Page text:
No doubt about it, 2010 was not a good year for Mexico. After setting new records for cartel-related violence, it’s hard to imagine 2011 could be much worse. While reversing this trend will be extremely difficult, here are three things the Mexican and U.S. governments can do to help make this a better year for Mexico and, by extension, the United States.
Woodrow Wilson Center Mexico Institute and the University of San Diego's Trans-Border Institute Release New ReportOct 22, 2010
The joint research project, Shared Responsibility: U.S.-Mexico Policy Options for Confronting Organized Crime, concludes that binational efforts to stop organized crime in Mexico have made progress but need expanded cooperation to address the challenge.
The Woodrow Wilson Center and the Washington Post are pleased to announce the five 2010 journalism fellows.
During Mexican President Felipe Calderón's recent state visit to Washington, immigration and trade were on the agenda. Recent publications by the Mexico Institute may interest those who follow these and other issues in the bilateral relationship.
Context—geographic, institutional, and otherwise—plays a determinant role in Latino immigrant integration, a new report by the Woodrow Wilson Center Mexico Institute argues. The report, Context Matters: Latino Immigrant Civic Engagement in Nine U.S. Cities, examines the local factors shaping the political patterns and practices of a key bloc of the United States' fastest-growing minority.
The application process for the Woodrow Wilson Center-Washington Post Fellowship for Latin American Journalists is open until May 28, 2010.
In Mexico last week, Secretary of State Hillary Rodham Clinton lamented the "cycle of violence and crime that has impacted communities on both sides of the border" and pledged continued U.S. engagement. With Washington's support, the Mexican government has been pursuing an aggressive multiyear campaign to confront criminal groups tied to the drug trade. To understand those efforts' chances of success, let's look beyond common misperceptions about Mexico's plight.
The Woodrow Wilson Center's Mexico Institute is deeply saddened by the violence that this weekend took the lives of dozens of Mexicans and, for the first time, of Americans connected to the U.S. Consulate in Ciudad Juarez. In keeping with the Mexico Institute's goal to promote greater understanding between our two countries, today we re-launch our Security Cooperation Portal, covering joint efforts to confront organized crime and to strengthen the rule of law in the United States and Mexico.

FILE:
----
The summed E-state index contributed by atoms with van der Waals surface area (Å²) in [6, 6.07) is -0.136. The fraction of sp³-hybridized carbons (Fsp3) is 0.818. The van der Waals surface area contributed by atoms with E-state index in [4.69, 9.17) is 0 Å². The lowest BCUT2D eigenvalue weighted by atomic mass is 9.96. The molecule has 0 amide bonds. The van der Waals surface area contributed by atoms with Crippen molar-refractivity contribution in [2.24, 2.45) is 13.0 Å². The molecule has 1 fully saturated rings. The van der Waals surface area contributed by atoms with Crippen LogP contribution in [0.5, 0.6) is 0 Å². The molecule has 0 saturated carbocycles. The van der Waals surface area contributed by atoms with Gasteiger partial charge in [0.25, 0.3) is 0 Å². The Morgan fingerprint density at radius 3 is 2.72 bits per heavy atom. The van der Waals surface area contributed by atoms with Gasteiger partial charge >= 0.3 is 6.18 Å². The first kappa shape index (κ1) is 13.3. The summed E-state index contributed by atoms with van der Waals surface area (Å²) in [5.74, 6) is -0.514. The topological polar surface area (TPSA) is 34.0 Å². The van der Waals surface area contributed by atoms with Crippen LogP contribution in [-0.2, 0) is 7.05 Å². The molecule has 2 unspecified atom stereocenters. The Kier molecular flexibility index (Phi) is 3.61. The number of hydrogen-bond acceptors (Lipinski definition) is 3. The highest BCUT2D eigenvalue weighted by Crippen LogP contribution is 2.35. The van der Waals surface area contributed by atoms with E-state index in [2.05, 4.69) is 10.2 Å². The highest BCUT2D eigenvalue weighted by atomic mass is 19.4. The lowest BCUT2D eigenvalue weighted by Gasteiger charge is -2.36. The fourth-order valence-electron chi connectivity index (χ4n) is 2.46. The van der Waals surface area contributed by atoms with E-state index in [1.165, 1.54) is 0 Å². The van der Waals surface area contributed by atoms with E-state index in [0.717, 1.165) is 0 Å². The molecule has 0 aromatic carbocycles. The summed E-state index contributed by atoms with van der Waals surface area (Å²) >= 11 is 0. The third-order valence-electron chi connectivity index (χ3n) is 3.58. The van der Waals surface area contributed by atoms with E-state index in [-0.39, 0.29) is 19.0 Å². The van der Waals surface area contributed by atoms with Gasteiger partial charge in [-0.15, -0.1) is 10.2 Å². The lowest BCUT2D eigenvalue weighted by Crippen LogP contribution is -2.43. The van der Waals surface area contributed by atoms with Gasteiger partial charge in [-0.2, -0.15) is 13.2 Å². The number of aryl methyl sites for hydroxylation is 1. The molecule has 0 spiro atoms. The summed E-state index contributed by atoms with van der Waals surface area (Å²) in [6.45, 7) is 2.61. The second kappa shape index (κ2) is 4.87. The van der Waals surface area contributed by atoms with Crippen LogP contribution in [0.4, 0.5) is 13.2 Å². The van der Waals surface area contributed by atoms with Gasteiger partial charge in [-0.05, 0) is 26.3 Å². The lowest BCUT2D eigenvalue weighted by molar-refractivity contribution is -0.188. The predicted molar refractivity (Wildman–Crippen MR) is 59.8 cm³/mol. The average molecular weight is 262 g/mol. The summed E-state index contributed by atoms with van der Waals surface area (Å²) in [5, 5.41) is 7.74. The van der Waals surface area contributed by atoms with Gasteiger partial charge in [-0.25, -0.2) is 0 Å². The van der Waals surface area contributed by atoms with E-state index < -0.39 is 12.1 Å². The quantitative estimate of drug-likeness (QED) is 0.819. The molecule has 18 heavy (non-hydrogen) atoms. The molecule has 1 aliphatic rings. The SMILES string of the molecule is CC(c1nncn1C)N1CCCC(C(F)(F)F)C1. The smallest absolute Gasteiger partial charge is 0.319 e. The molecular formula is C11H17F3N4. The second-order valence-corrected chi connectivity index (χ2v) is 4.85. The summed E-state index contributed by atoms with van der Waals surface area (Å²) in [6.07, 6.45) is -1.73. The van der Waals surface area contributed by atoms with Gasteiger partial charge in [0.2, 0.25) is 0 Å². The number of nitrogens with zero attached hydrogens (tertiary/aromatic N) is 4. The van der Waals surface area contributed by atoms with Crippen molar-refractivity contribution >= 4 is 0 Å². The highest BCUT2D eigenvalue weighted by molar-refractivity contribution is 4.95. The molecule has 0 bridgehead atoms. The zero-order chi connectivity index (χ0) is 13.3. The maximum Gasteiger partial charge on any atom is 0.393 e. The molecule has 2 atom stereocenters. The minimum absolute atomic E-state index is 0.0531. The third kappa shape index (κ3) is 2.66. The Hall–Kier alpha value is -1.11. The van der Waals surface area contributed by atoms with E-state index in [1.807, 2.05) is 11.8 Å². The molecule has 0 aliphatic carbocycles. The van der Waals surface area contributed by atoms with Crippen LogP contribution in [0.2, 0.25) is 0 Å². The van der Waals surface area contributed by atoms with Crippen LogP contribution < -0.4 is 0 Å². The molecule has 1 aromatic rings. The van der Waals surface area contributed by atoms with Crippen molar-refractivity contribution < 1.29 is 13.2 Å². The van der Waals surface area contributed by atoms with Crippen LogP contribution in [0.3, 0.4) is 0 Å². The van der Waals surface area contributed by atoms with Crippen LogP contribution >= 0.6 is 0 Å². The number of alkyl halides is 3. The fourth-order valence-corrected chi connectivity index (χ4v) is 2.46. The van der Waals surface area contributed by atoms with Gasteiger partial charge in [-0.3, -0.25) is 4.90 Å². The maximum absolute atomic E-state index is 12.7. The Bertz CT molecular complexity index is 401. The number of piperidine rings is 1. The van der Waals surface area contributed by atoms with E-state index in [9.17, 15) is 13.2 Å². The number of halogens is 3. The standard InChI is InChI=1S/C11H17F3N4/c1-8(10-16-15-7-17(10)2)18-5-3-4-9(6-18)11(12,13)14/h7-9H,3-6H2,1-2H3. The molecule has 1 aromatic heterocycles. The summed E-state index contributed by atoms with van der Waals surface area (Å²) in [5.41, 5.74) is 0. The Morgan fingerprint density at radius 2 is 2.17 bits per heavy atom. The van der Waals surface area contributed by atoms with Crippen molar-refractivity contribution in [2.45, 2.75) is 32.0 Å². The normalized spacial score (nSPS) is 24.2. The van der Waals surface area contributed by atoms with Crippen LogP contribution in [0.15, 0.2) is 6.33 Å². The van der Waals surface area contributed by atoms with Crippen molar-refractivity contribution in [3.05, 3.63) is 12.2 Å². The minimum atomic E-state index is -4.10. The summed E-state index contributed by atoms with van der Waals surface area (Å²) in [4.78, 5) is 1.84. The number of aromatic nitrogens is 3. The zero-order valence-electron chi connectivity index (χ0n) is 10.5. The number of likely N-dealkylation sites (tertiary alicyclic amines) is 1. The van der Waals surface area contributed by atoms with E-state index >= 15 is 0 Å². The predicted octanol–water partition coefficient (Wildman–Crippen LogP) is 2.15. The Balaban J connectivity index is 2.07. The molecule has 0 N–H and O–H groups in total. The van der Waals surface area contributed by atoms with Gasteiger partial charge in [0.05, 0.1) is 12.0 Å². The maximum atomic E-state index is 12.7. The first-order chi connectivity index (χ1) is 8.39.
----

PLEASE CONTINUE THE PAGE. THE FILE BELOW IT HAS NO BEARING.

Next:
The Woodrow Wilson International Center for Scholars and the Mexican Council on Foreign Relations (COMEXI) are pleased to announce the seventh year of the Mexico Public Policy Scholars Program. The objective of the Program is to allow a period of advanced research and a publication about political policy, in order to bring together the academic and policy communities in the United States and in Mexico.Two scholarships are available, one for the summer period of July 1 to August 27, 2010 and the other for the fall period of September 7-December 23, 2010; both based at the Woodrow Wilson Center in Washington, D.C.The application deadline is April 23, 2010.
On March 2, 2010, Alfredo Achar Tussie, founder and chairman of Comex, and Miguel Mancera Aguayo, former governor of the Bank of Mexico, received the internationally prestigious Woodrow Wilson Awards at a ceremony held in Mexico City. Two of Mexico's most distinguished and deserving leaders, they join a select international circle of recipients from government, business, science, the arts, and beyond, who have worked tirelessly to improve the quality of life of those in their own communities and beyond. Mexico Institute Advisory Board Member Eduardo Cepeda served as dinner chair. More information can be found here.